1

I have analysed the global header of a PCAP file and found out that the magic number is: d4 c3 b2 a1

This means that it uses a little endian and all the bytes that come after it need to processed in reverse order. The other sections of the global header are as follows:

major version =  02 00

minor version =  04 00

time zone =  00 00 00 00

timestamp =  00 00 00 00

snaplen =  ff ff 00 00

linktype =  01 00 00 00

However given that little endian is in use, it should be:

major version =  00 02

minor version =  00 04

time zone =  00 00 00 00

timestamp =  00 00 00 00

snaplen =  00 00 ff ff

linktype =  00 00 00 01

So I need a way to reverse the string but still keep the pairs of characters separated by the spaces in the same order.

So the code [::-1] will not work because it transforms 02 00 into 00 20, whereas it needs to be 00 02

How would I go about doing this?

  • 1
    You mean in the ASCII strings in your question, or the actual bytes in a PCAP binary capture? The latter needs knowledge about the width of each byte field in the binary format. – tripleee Mar 19 at 17:34
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    Why are you converting to hex first? – user2357112 Mar 19 at 17:36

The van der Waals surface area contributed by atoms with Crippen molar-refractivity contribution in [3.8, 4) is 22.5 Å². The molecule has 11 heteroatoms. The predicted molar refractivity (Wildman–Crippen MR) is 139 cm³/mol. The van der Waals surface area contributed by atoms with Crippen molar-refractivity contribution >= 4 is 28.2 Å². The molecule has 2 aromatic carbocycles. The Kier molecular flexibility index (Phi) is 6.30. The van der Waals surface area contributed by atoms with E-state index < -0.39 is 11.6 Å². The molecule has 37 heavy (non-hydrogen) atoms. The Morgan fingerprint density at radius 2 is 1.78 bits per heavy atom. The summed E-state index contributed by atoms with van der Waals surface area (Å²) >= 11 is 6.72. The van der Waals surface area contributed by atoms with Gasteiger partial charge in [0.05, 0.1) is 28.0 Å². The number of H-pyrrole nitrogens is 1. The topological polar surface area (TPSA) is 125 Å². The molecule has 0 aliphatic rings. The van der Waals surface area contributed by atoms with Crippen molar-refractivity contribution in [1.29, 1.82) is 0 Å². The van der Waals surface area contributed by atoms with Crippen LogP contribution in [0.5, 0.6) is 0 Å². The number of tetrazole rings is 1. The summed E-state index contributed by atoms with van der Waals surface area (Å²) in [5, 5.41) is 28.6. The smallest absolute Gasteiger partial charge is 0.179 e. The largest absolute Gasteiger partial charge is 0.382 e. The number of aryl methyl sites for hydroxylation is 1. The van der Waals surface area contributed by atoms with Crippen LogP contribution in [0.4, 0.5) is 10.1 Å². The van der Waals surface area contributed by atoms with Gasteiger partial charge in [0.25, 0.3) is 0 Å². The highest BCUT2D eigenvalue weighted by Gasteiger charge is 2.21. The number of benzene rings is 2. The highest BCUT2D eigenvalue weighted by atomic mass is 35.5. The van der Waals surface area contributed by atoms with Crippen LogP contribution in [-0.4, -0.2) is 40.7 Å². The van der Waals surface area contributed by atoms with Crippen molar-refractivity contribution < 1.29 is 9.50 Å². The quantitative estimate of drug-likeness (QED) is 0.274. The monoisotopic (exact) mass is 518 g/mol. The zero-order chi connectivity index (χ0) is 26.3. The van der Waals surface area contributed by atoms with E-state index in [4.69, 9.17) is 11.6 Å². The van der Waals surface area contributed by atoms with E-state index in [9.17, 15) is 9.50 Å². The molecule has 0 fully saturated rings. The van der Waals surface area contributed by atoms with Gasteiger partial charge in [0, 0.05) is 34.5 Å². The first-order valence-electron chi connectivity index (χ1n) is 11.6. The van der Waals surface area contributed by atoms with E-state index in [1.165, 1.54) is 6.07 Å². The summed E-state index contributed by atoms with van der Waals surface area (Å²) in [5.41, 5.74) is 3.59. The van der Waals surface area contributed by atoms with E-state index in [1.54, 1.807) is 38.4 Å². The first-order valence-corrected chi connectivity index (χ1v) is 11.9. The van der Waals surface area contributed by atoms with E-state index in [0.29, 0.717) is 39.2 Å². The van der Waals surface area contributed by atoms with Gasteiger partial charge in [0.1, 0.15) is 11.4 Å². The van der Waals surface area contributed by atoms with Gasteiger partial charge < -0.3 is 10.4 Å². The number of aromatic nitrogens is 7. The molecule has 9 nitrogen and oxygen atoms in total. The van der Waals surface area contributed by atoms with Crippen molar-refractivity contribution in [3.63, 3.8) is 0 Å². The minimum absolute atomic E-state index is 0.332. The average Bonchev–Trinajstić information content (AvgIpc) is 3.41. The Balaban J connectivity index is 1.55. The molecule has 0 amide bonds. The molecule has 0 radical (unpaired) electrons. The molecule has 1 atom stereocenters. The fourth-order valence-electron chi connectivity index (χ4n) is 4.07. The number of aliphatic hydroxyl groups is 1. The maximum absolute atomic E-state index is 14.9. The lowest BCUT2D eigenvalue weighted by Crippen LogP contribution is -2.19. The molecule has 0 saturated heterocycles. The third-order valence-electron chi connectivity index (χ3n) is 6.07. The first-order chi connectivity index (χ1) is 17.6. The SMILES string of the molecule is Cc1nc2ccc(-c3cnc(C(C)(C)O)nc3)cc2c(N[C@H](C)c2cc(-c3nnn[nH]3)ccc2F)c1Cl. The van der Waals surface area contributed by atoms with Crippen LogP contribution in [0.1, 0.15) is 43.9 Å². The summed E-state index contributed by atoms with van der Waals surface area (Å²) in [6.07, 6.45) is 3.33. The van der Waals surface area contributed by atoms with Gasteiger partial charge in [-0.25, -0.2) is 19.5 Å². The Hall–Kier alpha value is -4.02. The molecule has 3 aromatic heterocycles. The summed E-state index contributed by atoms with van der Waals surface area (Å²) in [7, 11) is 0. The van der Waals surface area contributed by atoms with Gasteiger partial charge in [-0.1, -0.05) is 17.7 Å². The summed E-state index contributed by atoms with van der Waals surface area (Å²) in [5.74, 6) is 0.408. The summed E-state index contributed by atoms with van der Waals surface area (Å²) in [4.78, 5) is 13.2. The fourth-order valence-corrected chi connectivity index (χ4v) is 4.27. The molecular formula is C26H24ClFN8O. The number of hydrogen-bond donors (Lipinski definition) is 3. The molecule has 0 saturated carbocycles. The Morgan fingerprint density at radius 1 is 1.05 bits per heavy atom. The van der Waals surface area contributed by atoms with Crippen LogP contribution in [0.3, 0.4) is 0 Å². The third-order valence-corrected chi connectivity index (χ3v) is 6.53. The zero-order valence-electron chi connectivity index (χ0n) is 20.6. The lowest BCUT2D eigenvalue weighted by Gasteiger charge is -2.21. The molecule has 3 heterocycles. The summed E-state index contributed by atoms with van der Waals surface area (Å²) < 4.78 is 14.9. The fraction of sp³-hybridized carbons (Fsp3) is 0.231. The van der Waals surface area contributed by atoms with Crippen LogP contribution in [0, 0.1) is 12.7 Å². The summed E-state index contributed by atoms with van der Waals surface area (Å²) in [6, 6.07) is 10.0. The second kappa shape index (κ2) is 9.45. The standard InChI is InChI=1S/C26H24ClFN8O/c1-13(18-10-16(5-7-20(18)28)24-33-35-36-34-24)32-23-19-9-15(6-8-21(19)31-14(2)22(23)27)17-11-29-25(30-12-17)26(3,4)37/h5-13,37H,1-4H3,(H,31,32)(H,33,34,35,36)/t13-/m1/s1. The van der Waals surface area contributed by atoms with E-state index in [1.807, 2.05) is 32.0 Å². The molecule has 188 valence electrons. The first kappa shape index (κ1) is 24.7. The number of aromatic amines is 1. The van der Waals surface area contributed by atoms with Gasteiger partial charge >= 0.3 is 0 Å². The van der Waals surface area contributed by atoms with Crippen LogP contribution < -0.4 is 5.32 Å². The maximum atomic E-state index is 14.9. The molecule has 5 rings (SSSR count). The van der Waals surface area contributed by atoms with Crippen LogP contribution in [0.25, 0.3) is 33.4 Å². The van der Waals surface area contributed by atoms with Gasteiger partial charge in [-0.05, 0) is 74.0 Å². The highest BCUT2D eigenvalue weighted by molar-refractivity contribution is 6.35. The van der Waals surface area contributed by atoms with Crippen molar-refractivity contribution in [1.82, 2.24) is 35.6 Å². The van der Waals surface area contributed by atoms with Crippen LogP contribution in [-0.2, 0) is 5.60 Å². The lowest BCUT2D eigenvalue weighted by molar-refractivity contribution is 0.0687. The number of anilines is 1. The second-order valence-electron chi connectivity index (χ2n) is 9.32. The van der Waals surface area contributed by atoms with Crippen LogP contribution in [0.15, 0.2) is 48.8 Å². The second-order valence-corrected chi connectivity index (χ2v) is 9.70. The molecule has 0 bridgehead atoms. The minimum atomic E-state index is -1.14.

6

You need a few more steps to do it:

linktype = "00 00 00 01"
rev_linktype = " ".join(reversed(linktype.split()))

The idea is to first chop the string into tokens instead of characters, then reverse the order of the tokens, and then join them back into one long string.

  • beat me to it :( – CoffeeTableEspresso Mar 19 at 17:33
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    in case you prefer, " ".join(linktype.split()[::-1]) is the same but save you a few keystrokes – adrtam Mar 19 at 17:33
2

It's unusual to process hex values instead of the actual data. Usually people would process data that's stored in bytes objects, which looks like:

major_version =  b"\x02\x00"
minor_version =  b"\x04\x00"
time_zone =  b"\x00\x00\x00\x00"
timestamp =  b"\x00\x00\x00\x00"
snaplen =  b"\xff\xff\x00\x00"
linktype =  b"\x01\x00\x00\x00"

I'd recommend storing your your constants as numbers:

major_version = 0x02_00
minor_version = 0x04_00
time_zone = 0x00_00_00_00
timestamp = 0x00_00_00_00
snaplen = 0xff_ff_00_00
linktype = 0x01_00_00_00

because then you can do:

if magic_bytes == b"\xd4\xc3\xb2\xa1":
    endianness = "little"
else:
    endianness = "big"

# a little while later, when we need to use the major version number:
major_version.to_bytes(2, endianness)  # major version takes up 2 bytes

There's also an int.from_bytes, in case you were wondering! Python solves your problem for you, and faster than you can do it by hand.

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